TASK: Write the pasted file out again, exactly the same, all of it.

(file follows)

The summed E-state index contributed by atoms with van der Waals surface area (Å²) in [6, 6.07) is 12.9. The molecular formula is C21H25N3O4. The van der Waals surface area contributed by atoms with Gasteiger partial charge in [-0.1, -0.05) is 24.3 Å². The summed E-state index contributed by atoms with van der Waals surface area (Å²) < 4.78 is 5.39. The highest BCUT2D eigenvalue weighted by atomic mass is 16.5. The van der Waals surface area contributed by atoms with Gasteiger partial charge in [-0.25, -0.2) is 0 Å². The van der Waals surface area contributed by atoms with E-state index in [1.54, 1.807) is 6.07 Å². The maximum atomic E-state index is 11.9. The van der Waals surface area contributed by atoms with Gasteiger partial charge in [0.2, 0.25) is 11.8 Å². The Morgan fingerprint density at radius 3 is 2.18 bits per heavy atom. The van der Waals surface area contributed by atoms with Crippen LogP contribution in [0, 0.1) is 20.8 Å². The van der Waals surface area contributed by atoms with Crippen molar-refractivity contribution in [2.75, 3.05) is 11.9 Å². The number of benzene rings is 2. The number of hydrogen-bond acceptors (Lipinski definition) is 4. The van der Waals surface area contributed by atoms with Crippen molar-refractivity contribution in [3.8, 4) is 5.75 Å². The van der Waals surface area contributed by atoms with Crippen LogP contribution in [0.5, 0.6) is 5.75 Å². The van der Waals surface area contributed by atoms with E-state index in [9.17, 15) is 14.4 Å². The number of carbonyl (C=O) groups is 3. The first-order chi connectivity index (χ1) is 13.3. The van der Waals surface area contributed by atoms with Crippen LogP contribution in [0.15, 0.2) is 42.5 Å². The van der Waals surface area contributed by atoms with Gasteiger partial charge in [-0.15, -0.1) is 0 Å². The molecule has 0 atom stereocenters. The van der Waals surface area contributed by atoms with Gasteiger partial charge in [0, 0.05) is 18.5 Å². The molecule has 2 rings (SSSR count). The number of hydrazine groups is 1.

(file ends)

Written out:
The summed E-state index contributed by atoms with van der Waals surface area (Å²) in [6, 6.07) is 12.9. The molecular formula is C21H25N3O4. The van der Waals surface area contributed by atoms with Gasteiger partial charge in [-0.1, -0.05) is 24.3 Å². The summed E-state index contributed by atoms with van der Waals surface area (Å²) < 4.78 is 5.39. The highest BCUT2D eigenvalue weighted by atomic mass is 16.5. The van der Waals surface area contributed by atoms with Gasteiger partial charge in [-0.25, -0.2) is 0 Å². The van der Waals surface area contributed by atoms with E-state index in [1.54, 1.807) is 6.07 Å². The maximum atomic E-state index is 11.9. The van der Waals surface area contributed by atoms with Gasteiger partial charge in [0.2, 0.25) is 11.8 Å². The Morgan fingerprint density at radius 3 is 2.18 bits per heavy atom. The van der Waals surface area contributed by atoms with Crippen LogP contribution in [0, 0.1) is 20.8 Å². The van der Waals surface area contributed by atoms with Crippen molar-refractivity contribution in [2.75, 3.05) is 11.9 Å². The number of benzene rings is 2. The number of hydrogen-bond acceptors (Lipinski definition) is 4. The van der Waals surface area contributed by atoms with Crippen molar-refractivity contribution in [3.8, 4) is 5.75 Å². The van der Waals surface area contributed by atoms with Crippen LogP contribution in [0.5, 0.6) is 5.75 Å². The van der Waals surface area contributed by atoms with E-state index in [9.17, 15) is 14.4 Å². The number of carbonyl (C=O) groups is 3. The first-order chi connectivity index (χ1) is 13.3. The van der Waals surface area contributed by atoms with Crippen LogP contribution in [0.15, 0.2) is 42.5 Å². The van der Waals surface area contributed by atoms with Gasteiger partial charge in [-0.15, -0.1) is 0 Å². The molecule has 0 atom stereocenters. The van der Waals surface area contributed by atoms with Gasteiger partial charge in [0, 0.05) is 18.5 Å². The molecule has 2 rings (SSSR count). The number of hydrazine groups is 1.